We have to go back to 1996 to remember when the Internet Engineering Task Force (IETF) was forced to determine the range of IPv4 addresses for internal use, i.e., IP address assignment internally, within a closed network.
These IP addresses are not available on the public Internet but within local networks. Well, the first thing you should know is that you can connect up to 253 devices to a router within your home network according to 192.168.0.x
IP addresses, in terms of their assignment, are limited by a number: 4,294,967,296 IP addresses.
And in case each device on the Internet used its IP address we would end up with the IPs available fast, for many years now. Yes, the number of devices on the Internet far exceeds this figure. In this way, three IP address blocks were reserved for local networks:
• 10.0.0.0 – 10.255.255.255 (Class A) – 16,777,216 addresses.
• 172.16.00 – 172.31.255.255 (Class B) – 1,048,576 addresses.
• 192.168.0.0 – 192.168.255.255 (Class C) – 65,536 addresses.
Considering these possible cases, a home router is even more limited, with a range of 192.168.0.x, where the last figure is the only variable between 0 and 255. Here, one of the addresses is assigned to the network and another to the broadcast, then 253 possible assignments remain.
How to Login into 192.168.l.250
Step 1. First you need to open the web browser. (Make sure all wires and connections are intact)
Step 2. Then enter the IP address (192.168.1.250) in the search bar and hit enter.
Step 3. Enter the username and password set by someone or you earlier. If the router is new then it must be using default login credentials that are admin,admin.
Step 4. After login, router dashboard page will load. Edit and Save the Settings.
Related Article: 192.168.0.3 Router Admin Login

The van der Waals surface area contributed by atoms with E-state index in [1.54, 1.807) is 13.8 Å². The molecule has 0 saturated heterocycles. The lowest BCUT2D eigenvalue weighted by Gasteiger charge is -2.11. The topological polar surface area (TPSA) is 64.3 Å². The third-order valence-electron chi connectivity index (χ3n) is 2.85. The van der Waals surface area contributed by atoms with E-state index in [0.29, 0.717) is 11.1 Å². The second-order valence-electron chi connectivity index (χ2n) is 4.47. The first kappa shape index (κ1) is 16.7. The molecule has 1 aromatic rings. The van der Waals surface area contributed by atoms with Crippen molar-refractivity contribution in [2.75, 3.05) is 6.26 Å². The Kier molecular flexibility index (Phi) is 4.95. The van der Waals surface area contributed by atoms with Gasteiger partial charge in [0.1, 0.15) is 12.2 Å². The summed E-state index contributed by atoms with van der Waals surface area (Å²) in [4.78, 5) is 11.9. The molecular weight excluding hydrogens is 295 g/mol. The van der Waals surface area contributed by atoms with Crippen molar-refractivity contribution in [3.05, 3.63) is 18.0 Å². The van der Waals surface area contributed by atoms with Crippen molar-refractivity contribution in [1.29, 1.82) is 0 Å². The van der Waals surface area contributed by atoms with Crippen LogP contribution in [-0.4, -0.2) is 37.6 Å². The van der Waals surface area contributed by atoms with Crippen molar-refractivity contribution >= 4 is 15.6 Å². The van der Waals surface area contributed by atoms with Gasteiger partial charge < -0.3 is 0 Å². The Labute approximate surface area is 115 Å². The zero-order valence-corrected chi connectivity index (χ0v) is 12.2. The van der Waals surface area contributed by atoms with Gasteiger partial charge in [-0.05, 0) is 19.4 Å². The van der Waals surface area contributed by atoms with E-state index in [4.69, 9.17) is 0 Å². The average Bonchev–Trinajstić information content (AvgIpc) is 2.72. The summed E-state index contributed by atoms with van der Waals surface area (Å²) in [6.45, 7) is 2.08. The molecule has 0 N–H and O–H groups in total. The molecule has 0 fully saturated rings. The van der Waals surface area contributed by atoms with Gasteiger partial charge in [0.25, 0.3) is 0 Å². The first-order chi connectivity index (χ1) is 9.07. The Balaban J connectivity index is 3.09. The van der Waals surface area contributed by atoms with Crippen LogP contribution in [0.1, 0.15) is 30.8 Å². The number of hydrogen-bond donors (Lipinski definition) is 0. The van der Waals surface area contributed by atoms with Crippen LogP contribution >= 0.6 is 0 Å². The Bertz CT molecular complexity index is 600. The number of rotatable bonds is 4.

Having Trouble in Login, Read This
Q. Trying to find IP address?
192.168.1.250, while it may not be yours, is a common private IP address. If your IP address is not 192.168.1.250, you can search online for your router model, this will show your router’s default IP address. You may also see the IP address in the router’s manual which comes along with the router.
You can use your machine to find your IP address if these methods don’t work read below to find it manually.
Q. How to find your Router’s IP Address?
Your router may not be assigned that IP address, but we can easily know what it is if it has changed. You can find out from CMD or the command console on your computer but also from macOS.
For Windows users
• Open your computer
• Go to the start menu
• Search for CMD or command console
• The Command Prompt opens
• Type ipconfig
• Tap enter or enter on your keyboard
Here will appear a series of information, including “Default Gateway” along with the code of four numeric blocks. That will be the gateway or IP address associated with your router and that you must follow.
For macOS users
• Go to System Preferences
• Open the Section Network
• Find the connection you’re using
• Tap on “Advanced…”
Here you will see a section called “Router” along with the set of four numeric blocks where you will see the IP address. The logical thing to do is that address is 192.168.1.250 but it may vary slightly and may also end in 1.1, as we have explained.
To login into router admin panel is not a big deal but a single error in IP address can lead you to trouble and end up with no result. Therefore make sure that you type the correct IP address that is 192.168.1.250 and use the default username and password if no one has changed that earlier.
If you still got stuck somewhere do let us know below in the comments with your query our team would love to help you.